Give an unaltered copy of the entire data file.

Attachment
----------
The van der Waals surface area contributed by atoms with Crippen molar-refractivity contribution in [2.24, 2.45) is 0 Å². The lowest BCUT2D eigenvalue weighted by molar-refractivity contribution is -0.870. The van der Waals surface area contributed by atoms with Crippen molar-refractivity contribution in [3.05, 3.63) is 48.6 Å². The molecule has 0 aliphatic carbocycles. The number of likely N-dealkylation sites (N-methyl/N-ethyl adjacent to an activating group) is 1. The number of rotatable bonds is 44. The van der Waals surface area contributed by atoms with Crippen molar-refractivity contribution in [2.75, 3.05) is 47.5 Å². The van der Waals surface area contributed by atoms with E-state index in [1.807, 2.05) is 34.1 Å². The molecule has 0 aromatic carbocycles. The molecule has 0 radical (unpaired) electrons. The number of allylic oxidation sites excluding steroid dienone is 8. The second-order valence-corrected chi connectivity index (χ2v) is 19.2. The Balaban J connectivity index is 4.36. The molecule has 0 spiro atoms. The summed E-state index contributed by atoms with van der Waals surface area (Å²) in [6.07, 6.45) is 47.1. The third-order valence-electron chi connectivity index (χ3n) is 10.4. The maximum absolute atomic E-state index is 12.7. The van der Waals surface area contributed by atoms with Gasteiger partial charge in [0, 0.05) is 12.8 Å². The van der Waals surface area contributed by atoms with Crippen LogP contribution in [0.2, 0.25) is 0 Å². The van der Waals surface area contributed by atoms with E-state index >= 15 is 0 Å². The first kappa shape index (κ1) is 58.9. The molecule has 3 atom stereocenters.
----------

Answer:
The van der Waals surface area contributed by atoms with Crippen molar-refractivity contribution in [2.24, 2.45) is 0 Å². The lowest BCUT2D eigenvalue weighted by molar-refractivity contribution is -0.870. The van der Waals surface area contributed by atoms with Crippen molar-refractivity contribution in [3.05, 3.63) is 48.6 Å². The molecule has 0 aliphatic carbocycles. The number of likely N-dealkylation sites (N-methyl/N-ethyl adjacent to an activating group) is 1. The number of rotatable bonds is 44. The van der Waals surface area contributed by atoms with Crippen molar-refractivity contribution in [2.75, 3.05) is 47.5 Å². The van der Waals surface area contributed by atoms with E-state index in [1.807, 2.05) is 34.1 Å². The molecule has 0 aromatic carbocycles. The molecule has 0 radical (unpaired) electrons. The number of allylic oxidation sites excluding steroid dienone is 8. The second-order valence-corrected chi connectivity index (χ2v) is 19.2. The Balaban J connectivity index is 4.36. The molecule has 0 spiro atoms. The summed E-state index contributed by atoms with van der Waals surface area (Å²) in [6.07, 6.45) is 47.1. The third-order valence-electron chi connectivity index (χ3n) is 10.4. The maximum absolute atomic E-state index is 12.7. The van der Waals surface area contributed by atoms with Gasteiger partial charge in [0, 0.05) is 12.8 Å². The van der Waals surface area contributed by atoms with Crippen LogP contribution in [0.2, 0.25) is 0 Å². The van der Waals surface area contributed by atoms with E-state index >= 15 is 0 Å². The first kappa shape index (κ1) is 58.9. The molecule has 3 atom stereocenters.